When you have an addiction, your loved ones suffer too
There are many ways in which drug addicts and alcoholics may justify their addictions to themselves that might sound familiar to you: that you have it under control and are still functioning normally, or that you can stop at any time and therefore do not require treatment. Even if you are aware that there is a problem, many addicts rationalize that at least they’re not hurting anyone besides themselves. Unfortunately, this is not the case. Family members, spouses, children, all of these people are affected by their loved one’s addiction in ways that are more overt, such as financially and emotionally as well as other, less obvious psychological effects that will still be felt years in the future.
Financial burdens, emotional scars, and darker futures
One of the most obvious ways that your addiction can negatively impact your family is through the financial issues that arise due to behaviors like spending any money you can get ahold of in order to buy drugs or alcohol. It’s easy to spend hundreds or even thousands of dollars in the pursuit of supporting drug habits and quieting cravings. Your addiction may also become so severe that it interferes with other parts of your life, like making you unable to function at your job and creating not just a financial strain on you and your family, but also putting the burden on your partner or spouse as the sole provider for your family. Your addiction can also put an emotional strain on your family, as your erratic behavior means that you might lie to them, steal from them, and other behaviors that make it clear that they can no longer count on you, in part because your brain has been trained to focus on the goal of feeding your addiction, making everything else secondary. But when it comes to family members being negatively impacted by addiction, children seem to get the worst of it. It may not be immediately obvious, but the effects of having a parent who is an addict will be felt by your children well into their adulthood. The children of addicts tend to grow up with poorer self-image, anxiety, fear of abandonment, difficulty handling stress, and even chronic depression. All of these mental health issues also make them more susceptible to falling to addiction as well. Children raised by an alcoholic parent are in fact four times more likely to develop alcoholism themselves when compared to other children. It may not be obvious now, but your addiction has the potential to cause great harm to your children long after they’ve grown up.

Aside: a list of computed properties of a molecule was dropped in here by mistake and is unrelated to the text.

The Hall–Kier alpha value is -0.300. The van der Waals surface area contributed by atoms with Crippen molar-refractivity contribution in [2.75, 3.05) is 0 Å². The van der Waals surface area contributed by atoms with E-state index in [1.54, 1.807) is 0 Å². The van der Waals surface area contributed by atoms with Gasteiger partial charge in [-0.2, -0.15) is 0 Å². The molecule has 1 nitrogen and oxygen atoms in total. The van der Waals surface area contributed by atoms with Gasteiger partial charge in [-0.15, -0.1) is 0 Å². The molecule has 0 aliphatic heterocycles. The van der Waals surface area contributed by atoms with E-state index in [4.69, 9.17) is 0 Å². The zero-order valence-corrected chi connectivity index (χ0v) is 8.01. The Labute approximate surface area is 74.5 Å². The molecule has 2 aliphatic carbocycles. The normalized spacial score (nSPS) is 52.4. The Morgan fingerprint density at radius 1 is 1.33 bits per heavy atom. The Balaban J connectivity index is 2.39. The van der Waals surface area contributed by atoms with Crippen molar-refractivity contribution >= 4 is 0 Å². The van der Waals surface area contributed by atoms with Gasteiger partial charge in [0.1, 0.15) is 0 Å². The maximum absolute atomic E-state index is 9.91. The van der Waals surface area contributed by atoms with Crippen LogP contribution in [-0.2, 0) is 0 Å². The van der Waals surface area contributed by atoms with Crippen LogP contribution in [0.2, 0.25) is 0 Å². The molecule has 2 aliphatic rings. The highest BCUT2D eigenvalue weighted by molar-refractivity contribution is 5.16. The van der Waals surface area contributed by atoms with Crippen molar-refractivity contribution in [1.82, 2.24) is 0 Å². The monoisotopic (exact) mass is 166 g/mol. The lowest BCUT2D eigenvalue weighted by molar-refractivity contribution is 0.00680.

Addicts are never hurting only themselves. Their loved ones also feel the financial, emotional, and mental strain the comes from living with someone in the throes of addiction. It can cause their family harm not just in the present but for years to come as well. If you are not seeking treatment based on the belief that your addiction only affects you, you are sorely mistaken and need to reconsider getting help for your addiction, if not for yourself, then for your loved ones. If you or a loved one is struggling with addiction or substance abuse, Call Ridgeview Ranch Today at (800) 296-1868. We’re Here to Help!